The first to report this habit of the red-head was a gentleman in South Dakota, who one spring noticed that they were eating young grasshoppers. At that season he supposed that all the insects of the year previous would be dead or torpid, and certainly full-grown, while those of the coming summer would be still in the egg. Where could the bird find half-grown grasshoppers? Being interested to explain this, he watched the red-heads until he saw that one went frequently to a post, and appeared to get something out of a crevice in its side. In that post he found nearly a hundred grasshoppers, still alive, but wedged in so tightly they could not escape. He also found other hiding-places all full of grasshoppers, and discovered that the woodpeckers lived upon these stores nearly all winter.

But it is not grasshoppers only that the red-head [57]hoards, though he is very fond of them. In some parts of the country it is easier to find nuts than to find grasshoppers, and they are much less perishable food. The red-head is very fond of both acorns and beechnuts. Probably he eats chestnuts also. Who knows how many kinds of nuts the red-head eats? You might easily determine not only what he will eat, but what he prefers, if a red-headed woodpecker lives near you. Lay out different kinds of nuts on different days, putting them on a shed roof, or in some place where squirrels and blue jays would not be likely to dare to steal them, and see whether he takes all the kinds you offer. Then lay out mixed nuts and notice which ones he carries off first. If he takes all of one kind before he takes any of the others, we may be sure that he has discovered his favorite nut. Such little experiments furnish just the information which scientific men are glad to get.

It is well known that the red-head is very fond of beechnuts. Every other year we expect a full crop of nuts, and close observation shows that the red-heads come to the North in much larger numbers and stay much later on these years of plenty than on the years of scanty crops. Lately it has been discovered that they not only eat beechnuts all the fall, but store[58] them up for winter use. This time the observation was made in Indiana. There, when the nuts were abundant, the red-heads were seen busily carrying them off. Their accumulations were found in all sorts of places: cavities in old tree-trunks contained nuts by the handful; knot-holes, cracks, crevices, seams in the barns were filled full of nuts. Nuts were tucked into the cracks in fence-posts; they were driven into railroad ties; they were pounded in between the shingles on the roofs; if a board was sprung out, the space behind it was filled with nuts, and bark or wood was often brought to cover over the gathered store. No doubt children often found these hiding-places and ate the nuts, thinking they were robbing some squirrel’s hoard.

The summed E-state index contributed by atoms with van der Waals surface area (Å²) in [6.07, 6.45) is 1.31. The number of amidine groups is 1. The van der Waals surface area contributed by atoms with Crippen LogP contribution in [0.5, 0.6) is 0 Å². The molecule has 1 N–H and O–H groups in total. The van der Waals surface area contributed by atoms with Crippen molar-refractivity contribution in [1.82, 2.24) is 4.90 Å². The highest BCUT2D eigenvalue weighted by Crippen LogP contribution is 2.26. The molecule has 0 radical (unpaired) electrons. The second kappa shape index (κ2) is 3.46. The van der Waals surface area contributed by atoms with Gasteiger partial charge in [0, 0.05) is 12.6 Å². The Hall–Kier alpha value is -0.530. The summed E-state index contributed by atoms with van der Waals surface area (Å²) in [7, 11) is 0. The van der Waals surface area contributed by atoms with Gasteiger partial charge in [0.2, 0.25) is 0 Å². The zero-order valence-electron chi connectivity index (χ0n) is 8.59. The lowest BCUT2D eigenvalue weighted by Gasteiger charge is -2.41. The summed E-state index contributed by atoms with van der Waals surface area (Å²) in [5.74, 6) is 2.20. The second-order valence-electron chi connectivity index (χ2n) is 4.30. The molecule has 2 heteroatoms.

In the South, where the beech-tree is replaced by the oak, the red-heads eat acorns. I should like to know whether they store acorns as they do beechnuts. Are chestnuts ever laid up for winter? How far south is the habit kept up? Is it observed beyond the limits of a regular and considerable snowfall? That is, do the birds lay up their nuts in order to keep them out of the snow, or for some other reason?

It remains to be discovered if other woodpeckers have hoarding-places. We know that[59] the sapsucker eats beechnuts, and the downy and the hairy woodpeckers also; that the red-bellied woodpecker and the golden-winged flicker eat acorns; and I have seen the downy woodpecker eating chestnuts, or the grubs in them, hanging head downward at the very tip of the branches like a chickadee. It may be possible that some of these lay up winter stores.

Head of the Lewis's Woodpecker.
Head of the Lewis's Woodpecker.

It is known that the Lewis’s woodpecker occasionally shows signs of a hoarding instinct. It was recently noted that in the San Bernardino Mountains of California the Lewis’s woodpecker, after driving away the smaller Californian woodpeckers, tried to put acorns into the holes the Carpenter had made, but, being unused to the work, did it very clumsily. Soon after this observation was published, a boy friend living near Denver told me that a short time before he had seen a woodpecker that had a large quantity of acorns shelled and broken into quarters, on which he was feeding. This woodpecker was identified beyond a doubt as the Lewis’s woodpecker. So we begin to suspect that the habit of storing up food is not an uncommon one among the woodpeckers.[60]



Something interesting yet remains to be discovered of the hoarding habit of the red-head. How strange that so familiar a bird should have a habit so easily detected, and yet that no one in all these years should speak of it! Who does not know how mice and chipmunks hide their food? Who has not watched the blue jay skulking off to hide an acorn where he will be sure to forget it? Who does not remember the articles his pet Jim Crow stole and lost to him forever? The hoarding habit has long been observed of many dull-colored, rare, or insignificant creatures. That one so noisy, gay-colored, tame, and abundant as our red-headed woodpecker should have the same habit and escape observation is certainly remarkable. But though it is over twenty years since the storing of grasshoppers was recorded and twelve since the practice of laying up beechnuts was observed, very little seems to have been learned of the habit since these records were made.[61]